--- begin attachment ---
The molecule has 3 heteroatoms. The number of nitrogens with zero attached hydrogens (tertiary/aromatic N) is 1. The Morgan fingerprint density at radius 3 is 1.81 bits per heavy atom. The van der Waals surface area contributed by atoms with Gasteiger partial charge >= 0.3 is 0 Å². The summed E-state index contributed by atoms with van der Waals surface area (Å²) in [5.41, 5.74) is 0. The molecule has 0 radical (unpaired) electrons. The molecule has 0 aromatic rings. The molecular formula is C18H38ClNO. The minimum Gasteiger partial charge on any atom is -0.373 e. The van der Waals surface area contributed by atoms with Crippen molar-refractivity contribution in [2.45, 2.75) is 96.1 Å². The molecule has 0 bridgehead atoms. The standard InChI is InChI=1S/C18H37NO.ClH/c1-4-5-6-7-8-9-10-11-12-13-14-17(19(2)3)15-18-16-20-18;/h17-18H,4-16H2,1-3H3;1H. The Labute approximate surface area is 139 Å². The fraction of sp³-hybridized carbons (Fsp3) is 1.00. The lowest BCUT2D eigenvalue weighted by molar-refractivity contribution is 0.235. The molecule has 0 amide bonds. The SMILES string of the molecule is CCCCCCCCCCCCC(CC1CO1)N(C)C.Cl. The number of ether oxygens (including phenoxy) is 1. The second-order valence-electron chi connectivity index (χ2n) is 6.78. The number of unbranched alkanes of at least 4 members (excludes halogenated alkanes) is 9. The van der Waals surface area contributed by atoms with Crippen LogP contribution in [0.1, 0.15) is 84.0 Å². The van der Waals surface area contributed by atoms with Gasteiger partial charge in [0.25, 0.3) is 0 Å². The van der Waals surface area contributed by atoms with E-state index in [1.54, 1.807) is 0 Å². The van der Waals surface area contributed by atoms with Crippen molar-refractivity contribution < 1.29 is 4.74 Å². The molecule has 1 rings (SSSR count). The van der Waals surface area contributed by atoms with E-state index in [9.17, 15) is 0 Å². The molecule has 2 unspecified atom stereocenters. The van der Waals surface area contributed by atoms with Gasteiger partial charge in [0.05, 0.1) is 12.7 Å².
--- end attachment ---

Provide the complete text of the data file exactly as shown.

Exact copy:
The molecule has 3 heteroatoms. The number of nitrogens with zero attached hydrogens (tertiary/aromatic N) is 1. The Morgan fingerprint density at radius 3 is 1.81 bits per heavy atom. The van der Waals surface area contributed by atoms with Gasteiger partial charge >= 0.3 is 0 Å². The summed E-state index contributed by atoms with van der Waals surface area (Å²) in [5.41, 5.74) is 0. The molecule has 0 radical (unpaired) electrons. The molecule has 0 aromatic rings. The molecular formula is C18H38ClNO. The minimum Gasteiger partial charge on any atom is -0.373 e. The van der Waals surface area contributed by atoms with Crippen molar-refractivity contribution in [2.45, 2.75) is 96.1 Å². The molecule has 0 bridgehead atoms. The standard InChI is InChI=1S/C18H37NO.ClH/c1-4-5-6-7-8-9-10-11-12-13-14-17(19(2)3)15-18-16-20-18;/h17-18H,4-16H2,1-3H3;1H. The Labute approximate surface area is 139 Å². The fraction of sp³-hybridized carbons (Fsp3) is 1.00. The lowest BCUT2D eigenvalue weighted by molar-refractivity contribution is 0.235. The molecule has 0 amide bonds. The SMILES string of the molecule is CCCCCCCCCCCCC(CC1CO1)N(C)C.Cl. The number of ether oxygens (including phenoxy) is 1. The second-order valence-electron chi connectivity index (χ2n) is 6.78. The number of unbranched alkanes of at least 4 members (excludes halogenated alkanes) is 9. The van der Waals surface area contributed by atoms with Crippen LogP contribution in [0.1, 0.15) is 84.0 Å². The van der Waals surface area contributed by atoms with Gasteiger partial charge in [0.25, 0.3) is 0 Å². The van der Waals surface area contributed by atoms with E-state index in [1.54, 1.807) is 0 Å². The van der Waals surface area contributed by atoms with Crippen molar-refractivity contribution < 1.29 is 4.74 Å². The molecule has 1 rings (SSSR count). The van der Waals surface area contributed by atoms with E-state index in [9.17, 15) is 0 Å². The molecule has 2 unspecified atom stereocenters. The van der Waals surface area contributed by atoms with Gasteiger partial charge in [0.05, 0.1) is 12.7 Å².